Another good one is Michael Coogan’s OXFORD HISTORY OF THE BIBLICAL WORLD.

    A direct comparison would be a fine idea

  • philipjenkins

    Thanks, seriously, for referring me to the Butler study. His argument is not defensible, but he tackled the topic honestly and responsibly.

  • philipjenkins

    And a plus! You don’t understand Occam’s Razor either.

  • philipjenkins

    I humbly apologize for advocating or praising scholarly rigor. It will never happen again. Out, demon rigor!

  • Zampona

    And you, sir, honestly don’t understand the text you are criticizing. Having read the Book of Mormon only twice and apparently seriously lacking any real experience in Mormon studies, you have and continue to argue right past others.

    Hugh Nibley, long before the mapping of the human genome, theorized convincingly that the Jaredites were related to modern day Asians. That is fully accounted for.

    I’m no expert on genetics, but I do know a thing or two about logic and basic scientific method. For the last time, providing examples of something that has happened is not sufficient evidence to prove that it always happens.

  • Zampona

    Oh, I think I do.

  • Zampona

    You can ask for scholarly rigor in published periodicals. Don’t be surprised when you don’t get it in the comments section of your little blog.

  • philipjenkins

    Fair comment, but I was also trying to be helpful. I speak as a recovering compuserve user, vintage 1983. But Gmail is so much better.

  • Wayne Dequer

    In spring of 1956, Hugh Nibley published the cleverly titled “Victoriosa
    Loquacitas: The Rise of Rhetoric and the Decline of Everything Else” (see http://publications.maxwellinstitute.byu.edu/fullscreen/?pub=1115&index=8 ) in an academic journal entitled, Western Speech. It documented how the techniques of persuasion came to dominate western law and business, ruining classical education and contributing to the destruction of Greco-Roman Culture. It is well worth the read even with its 188 footnotes.

    Professor Jenkins has spent 4 articles attacking the Book of Mormon without quoting from it even once. To be fair he often attacks what he see as faulty Book of Mormon “apologetics” using various forms of that word 24 times. “Apologetics is the discipline of defending a position (often religious) through the systematic use of information. Early Christian writers . . . who defended their faith against critics and recommended their faith to outsiders were called apologists” (see http://en.wikipedia.org/wiki/Apologetics ). I personally see it as a positive label that has become somewhat of a term of derision in popular culture. It can be carried out in a careful, thoughtful and/or honest manner as opposed to a sloppy, calculating and/or deceptive manner. I simply don’t believe the end justifies the means and I’ve certainly seen examples of various types of apologetics by Mormons.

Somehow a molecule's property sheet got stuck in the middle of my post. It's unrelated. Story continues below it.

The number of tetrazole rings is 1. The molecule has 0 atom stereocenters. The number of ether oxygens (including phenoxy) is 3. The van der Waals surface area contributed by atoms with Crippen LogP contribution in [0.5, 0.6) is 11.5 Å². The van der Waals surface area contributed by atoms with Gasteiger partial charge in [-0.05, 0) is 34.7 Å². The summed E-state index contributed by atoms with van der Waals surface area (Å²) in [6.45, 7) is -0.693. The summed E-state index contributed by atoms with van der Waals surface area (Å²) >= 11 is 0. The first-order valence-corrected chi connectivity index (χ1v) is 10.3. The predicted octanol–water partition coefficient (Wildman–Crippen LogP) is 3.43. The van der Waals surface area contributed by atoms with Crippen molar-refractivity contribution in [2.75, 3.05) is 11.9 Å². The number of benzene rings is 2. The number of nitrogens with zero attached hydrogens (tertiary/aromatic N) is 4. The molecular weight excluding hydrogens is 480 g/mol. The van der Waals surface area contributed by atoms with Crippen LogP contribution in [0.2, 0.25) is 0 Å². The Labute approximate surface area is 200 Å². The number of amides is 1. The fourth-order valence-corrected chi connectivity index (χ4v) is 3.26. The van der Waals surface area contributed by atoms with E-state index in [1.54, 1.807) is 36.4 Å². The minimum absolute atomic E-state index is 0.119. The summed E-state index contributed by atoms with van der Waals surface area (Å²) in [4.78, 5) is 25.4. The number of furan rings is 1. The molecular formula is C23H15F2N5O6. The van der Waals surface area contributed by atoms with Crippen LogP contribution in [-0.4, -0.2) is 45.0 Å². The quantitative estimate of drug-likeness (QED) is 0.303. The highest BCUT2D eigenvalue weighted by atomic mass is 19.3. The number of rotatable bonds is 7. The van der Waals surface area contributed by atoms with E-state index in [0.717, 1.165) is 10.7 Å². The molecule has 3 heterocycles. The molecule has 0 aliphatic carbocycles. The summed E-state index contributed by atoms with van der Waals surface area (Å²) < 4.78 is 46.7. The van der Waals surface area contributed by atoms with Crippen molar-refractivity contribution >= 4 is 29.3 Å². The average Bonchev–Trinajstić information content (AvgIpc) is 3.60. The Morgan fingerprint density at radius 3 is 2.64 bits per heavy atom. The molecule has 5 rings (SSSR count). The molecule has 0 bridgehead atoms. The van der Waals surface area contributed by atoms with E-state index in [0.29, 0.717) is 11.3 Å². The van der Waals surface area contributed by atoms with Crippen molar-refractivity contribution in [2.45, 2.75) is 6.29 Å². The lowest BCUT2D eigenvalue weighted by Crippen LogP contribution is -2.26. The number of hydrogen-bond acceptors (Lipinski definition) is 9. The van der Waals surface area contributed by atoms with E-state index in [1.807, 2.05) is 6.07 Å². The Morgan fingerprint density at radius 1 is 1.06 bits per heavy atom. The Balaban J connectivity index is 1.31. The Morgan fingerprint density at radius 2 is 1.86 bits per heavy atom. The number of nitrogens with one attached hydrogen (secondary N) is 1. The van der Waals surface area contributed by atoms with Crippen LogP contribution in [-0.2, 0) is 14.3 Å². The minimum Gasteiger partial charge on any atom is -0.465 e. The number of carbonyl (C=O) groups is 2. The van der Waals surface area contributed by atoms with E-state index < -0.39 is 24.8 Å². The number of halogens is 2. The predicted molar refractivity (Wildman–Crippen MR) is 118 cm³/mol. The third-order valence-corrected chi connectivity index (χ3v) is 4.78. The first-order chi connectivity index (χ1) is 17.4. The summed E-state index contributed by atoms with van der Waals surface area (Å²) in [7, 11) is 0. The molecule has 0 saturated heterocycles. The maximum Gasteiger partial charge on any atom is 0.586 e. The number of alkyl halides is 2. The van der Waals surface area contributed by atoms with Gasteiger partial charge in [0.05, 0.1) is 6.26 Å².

What Professor Jenkins doesn’t mention is “polemics.” “A polemic is a contentious argument that is intended to affirm a specific understanding via attacks on a contrary position . . . Polemic theology is the branch of theological argumentation devoted to the history or conduct of controversy over religious matters. It is distinguished from apologetics, the intellectual defense of faith” (see http://en.wikipedia.org/wiki/Polemic ). Of course it is the form of written persuasion in which Professor Jenkins is engaging. I find the focus on attack within the polemic style and the language of derision to be a matter of significant concern. I see parallels to negative campaigning in politics. My faith tradition emphasizes civility and constructive engagement (see http://www.mormonnewsroom.org/article/the-mormon-ethic-of-civility ).

    I have further comments to make about the Professor’s specific comments, but I felt it would be useful to begin by clarifying the style of communication being used as we discuss the points he is making.

  • dh

    Phil,

    I understand and apply historical and archaeological methodology and I think the Book of Mormon is exactly what it claims to be. Your arguments are full of logical fallacies.

  • philipjenkins

    Great – so list them.

    And if you understand those arguments, you will easily be able to answer this question:

    Can anyone cite any single credible fact, object, site, or inscription from the New World that supports any one story found in the Book of Mormon? One sherd of pottery? One tool of bronze or iron? One carved stone? One piece of genetic data? And by credible, I mean drawn from a reputable scholarly study, an academic book or refereed journal, not some cranky piece of pseudo-science.

  • philipjenkins

    The comical Hugh Nibley was a master of shrieking polemic, and it is amusing to see him presenting himself as an expert on the topic

    Please tell me the polemical content of the following question:

    Can anyone cite any single credible fact, object, site, or inscription
    from the New World that supports any one story found in the Book of
    Mormon? One sherd of pottery? One tool of bronze or iron? One carved
    stone? One piece of genetic data? And by credible, I mean drawn from a
    reputable scholarly study, an academic book or refereed journal, not
    some cranky piece of pseudo-science.

    Then answer it

  • Alice Blue

    Where does the Book of Mormon mention that the immigrants to the new world intermarried with indigenous people and to what extent? Solomon Spaulding’s story has this sort of intermarriage, btw. You would think that significant intermarriage, with the cultural and racial contrasts, would rate more of a mention in a book that was so concerned with a person’s color and lineage.